It Takes Just the Slightest Wisp

Moose Creek captured by Z 9 / Z14-24f2.8

I’m up in beautiful Alaska chasing Northern Lights and part of that process is scouting during the day for where you want to park at night. I went to Moose Creek yesterday (no relation) to find the tiniest of wisp of clouds and I knew I had to make a click. How do you talk about big skies when the viewer is not standing next to you to experience them themselves? I instantly went to black and white because the “gray” background makes the white pops. You’ve gotta know you have the killer tool in ACR, B&W Mixer where you can take the blue slider and move it just a bit to the right and makes those clouds pop. You have Sky Masking where AI selects all the sky so you can move the Clarity slider a tad to the right and with that, those wisps now are working so show expanse. With these tools in your pocket, it takes just the slightest wisp.

The Kiss of Hoar

Hayden Valley Tree captured by  Z 9 / Z70-200f2.8

The tree is not new to me been looking at it for decades. Not as a possible subject but for what critters but be using it. So yesterday as we were approaching it I did as always, checked for critters. Last critter I saw in its shade were coyotes. This day, nothin. But then I saw the glint of sparkle on it from the hoar frost. Then I saw the slope, then I saw its shadow. By the time my mind processed it all I had to yell STOP! The snowcoach pulled over, I grabbed the gear and walked back the could of hundred yards to make the click. The making of the photo was pretty straight forward. But the Z 9 into monochorme, focus and click. Done. In the end, it because one of my favorite winter tree photo from Yellowstone. And I’ll never think of this tree the same way except for with its kiss of hoar.

B&W a Natural for Snow?

Powerline Trail captured by Z 9 / Z24-120

When to use B&W, that’s a great question that is asked so often. In the most technical sense, you need a clean black and a clean white as the starting point to a successful B&W print. The print only comes from time in the field with a camera. In this pursuit, the white is the harder of the two to find. But not in winter as much as snow in the right region abounds. We often though want to bring “warmth” to the winter scene. The juxtaposition easily works within the bounds of the viewfinder. This mean typically a color versus a B&W photo. On the other hand the drama and romance that B&W brings to a snowed covered landscape can tell a more powerful story. This brings us back to the question, when to shoot B&W? I’m so confused … not really but then I live in snow country and I think that’s the key. Not living in snow but rather your emotional response to snow, snow covered landscape, cold and telling its story visually. The one time I know I’ll go B&W is when the drama in the sky screams snow storm coming! The white of the snow against that landscape is power and that power comes out dramatically in B&W. But with all of this said, it still begs the question, B&W a natural for snow?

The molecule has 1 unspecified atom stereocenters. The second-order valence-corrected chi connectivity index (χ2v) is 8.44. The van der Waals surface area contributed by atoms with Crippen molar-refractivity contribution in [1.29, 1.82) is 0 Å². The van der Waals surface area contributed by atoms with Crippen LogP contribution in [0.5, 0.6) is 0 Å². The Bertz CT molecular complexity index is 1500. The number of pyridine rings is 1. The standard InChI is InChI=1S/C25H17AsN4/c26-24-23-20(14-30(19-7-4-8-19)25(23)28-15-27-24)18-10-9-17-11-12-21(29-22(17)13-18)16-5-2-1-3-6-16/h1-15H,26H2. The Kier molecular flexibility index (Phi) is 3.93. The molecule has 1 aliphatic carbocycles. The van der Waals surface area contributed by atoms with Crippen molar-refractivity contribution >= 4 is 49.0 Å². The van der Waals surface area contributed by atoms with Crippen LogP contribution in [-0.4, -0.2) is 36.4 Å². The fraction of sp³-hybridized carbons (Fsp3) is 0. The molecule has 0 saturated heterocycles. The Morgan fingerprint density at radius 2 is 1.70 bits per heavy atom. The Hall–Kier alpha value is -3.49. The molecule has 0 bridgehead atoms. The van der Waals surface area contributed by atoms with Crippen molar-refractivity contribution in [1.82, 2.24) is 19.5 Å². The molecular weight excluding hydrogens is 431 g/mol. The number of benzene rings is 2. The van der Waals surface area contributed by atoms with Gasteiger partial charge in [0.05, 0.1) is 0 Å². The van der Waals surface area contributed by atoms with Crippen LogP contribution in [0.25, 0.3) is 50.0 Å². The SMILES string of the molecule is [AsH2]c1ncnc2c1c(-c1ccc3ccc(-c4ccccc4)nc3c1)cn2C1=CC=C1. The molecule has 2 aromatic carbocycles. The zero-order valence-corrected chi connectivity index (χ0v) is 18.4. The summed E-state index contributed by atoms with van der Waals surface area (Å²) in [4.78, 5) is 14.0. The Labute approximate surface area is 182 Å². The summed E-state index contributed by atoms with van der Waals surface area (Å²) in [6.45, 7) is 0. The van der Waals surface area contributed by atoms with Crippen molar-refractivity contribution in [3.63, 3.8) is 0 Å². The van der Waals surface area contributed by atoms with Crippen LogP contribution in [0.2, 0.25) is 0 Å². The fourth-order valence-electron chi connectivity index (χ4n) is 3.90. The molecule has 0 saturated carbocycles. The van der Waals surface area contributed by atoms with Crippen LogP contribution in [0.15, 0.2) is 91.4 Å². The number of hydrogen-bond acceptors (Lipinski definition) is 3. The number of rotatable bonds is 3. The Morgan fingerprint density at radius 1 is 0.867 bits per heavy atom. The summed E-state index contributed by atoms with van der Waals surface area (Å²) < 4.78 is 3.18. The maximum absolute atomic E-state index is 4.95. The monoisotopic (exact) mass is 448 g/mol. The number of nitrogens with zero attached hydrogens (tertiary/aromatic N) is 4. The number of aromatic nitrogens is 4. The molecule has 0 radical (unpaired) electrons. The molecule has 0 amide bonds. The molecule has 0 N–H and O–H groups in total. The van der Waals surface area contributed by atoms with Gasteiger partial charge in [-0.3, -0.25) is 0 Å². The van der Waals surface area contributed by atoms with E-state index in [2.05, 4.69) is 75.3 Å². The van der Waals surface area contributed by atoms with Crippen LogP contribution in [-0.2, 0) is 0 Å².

The View is Grand!

Yellowstone North Entrance, 2 image pano captured by Z 9 / Z24-120

Yellowstone in winter is spectacular, and the new North Entrance road provides grand perches to take it all in! I just love the new road (the old road is at the bottom of the image) and they built some pullouts with me in mind it would seem. The storm was just on its way out when we pulled over bringing more drama to an already perfect location. It’s just wow, the view is grand!

Oh The Power!

Two Image pano of Philmont Scout Ranch captured by Z 9 / Z24-120

While we were high and dry, someone was going to get really drenched this evening! Standing out on the point, the view looking over Philmont Scout Ranch is simply gorgeous! It is never, ever the same to the point that, we went up there three times to shoot over five days. The pano does a good job expressing the vast and gorgeous view and a pano I’ve taken a number of times over the years. On this evening though, the power that was before us truly caught my imagination. While the Z 9 was still set in B&W, I switched out the Z24-120 (love this lens!) to the Z400f4.5 w/Z1.4x (just love this combo) to capture the power in that thunderhead. I simply love that raw, natural power!


Big City Landscape

Sydney Skyline captured by Z 9 / Z24-120, B&W out of the camera (A Gallery of image here click on arrow to see them all)

There was a time back in the ’70s when I flirted with the idea of going into architecture photography. It’s probably because of the math, all the lines, engineering, and symmetry that grabbed my imagination. While I didn’t pursue it, when I’m in a big city (they are all big compared to where we live) I tend to indulge those old flames by pointing my lens up. So was the case when we were in Sydney a few weeks back. There is no doubt the clouds are what made me look up and after that, it was just fun. I’ve already posted some of my photos of the Opera House, but I saved a couple for here because the Sydney skyline wouldn’t be complete without including them. Is there a “trick” to this stuff? I think that if you don’t feel it, it won’t come out in the photo. The it? A bit of passion for the lines, I think it’s all about the lines. A couple of the shots, the lines were squared up in ACR, otherwise they are as they lead. And after this, where did I go to shoot? Why, back to the forest of course. It would seem I can only take a few days of the big city landscape.

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